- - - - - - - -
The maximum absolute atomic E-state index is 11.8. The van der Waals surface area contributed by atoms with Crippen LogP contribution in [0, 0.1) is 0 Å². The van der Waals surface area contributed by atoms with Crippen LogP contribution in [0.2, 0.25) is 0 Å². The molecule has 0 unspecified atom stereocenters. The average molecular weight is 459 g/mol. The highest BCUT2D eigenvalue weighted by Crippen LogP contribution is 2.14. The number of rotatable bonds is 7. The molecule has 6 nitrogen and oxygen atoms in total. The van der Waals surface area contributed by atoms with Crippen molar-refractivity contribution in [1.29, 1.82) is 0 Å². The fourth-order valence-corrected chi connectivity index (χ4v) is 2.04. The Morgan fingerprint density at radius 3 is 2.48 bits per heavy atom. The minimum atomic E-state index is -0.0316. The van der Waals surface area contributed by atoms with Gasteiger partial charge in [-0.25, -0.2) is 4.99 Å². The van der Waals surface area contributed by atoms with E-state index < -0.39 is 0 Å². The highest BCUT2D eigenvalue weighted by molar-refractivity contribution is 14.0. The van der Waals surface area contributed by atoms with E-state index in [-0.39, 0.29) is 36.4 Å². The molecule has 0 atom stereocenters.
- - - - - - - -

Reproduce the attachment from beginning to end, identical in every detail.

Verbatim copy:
The maximum absolute atomic E-state index is 11.8. The van der Waals surface area contributed by atoms with Crippen LogP contribution in [0, 0.1) is 0 Å². The van der Waals surface area contributed by atoms with Crippen LogP contribution in [0.2, 0.25) is 0 Å². The molecule has 0 unspecified atom stereocenters. The average molecular weight is 459 g/mol. The highest BCUT2D eigenvalue weighted by Crippen LogP contribution is 2.14. The number of rotatable bonds is 7. The molecule has 6 nitrogen and oxygen atoms in total. The van der Waals surface area contributed by atoms with Crippen molar-refractivity contribution in [1.29, 1.82) is 0 Å². The fourth-order valence-corrected chi connectivity index (χ4v) is 2.04. The Morgan fingerprint density at radius 3 is 2.48 bits per heavy atom. The minimum atomic E-state index is -0.0316. The van der Waals surface area contributed by atoms with Gasteiger partial charge in [-0.25, -0.2) is 4.99 Å². The van der Waals surface area contributed by atoms with E-state index < -0.39 is 0 Å². The highest BCUT2D eigenvalue weighted by molar-refractivity contribution is 14.0. The van der Waals surface area contributed by atoms with E-state index in [-0.39, 0.29) is 36.4 Å². The molecule has 0 atom stereocenters.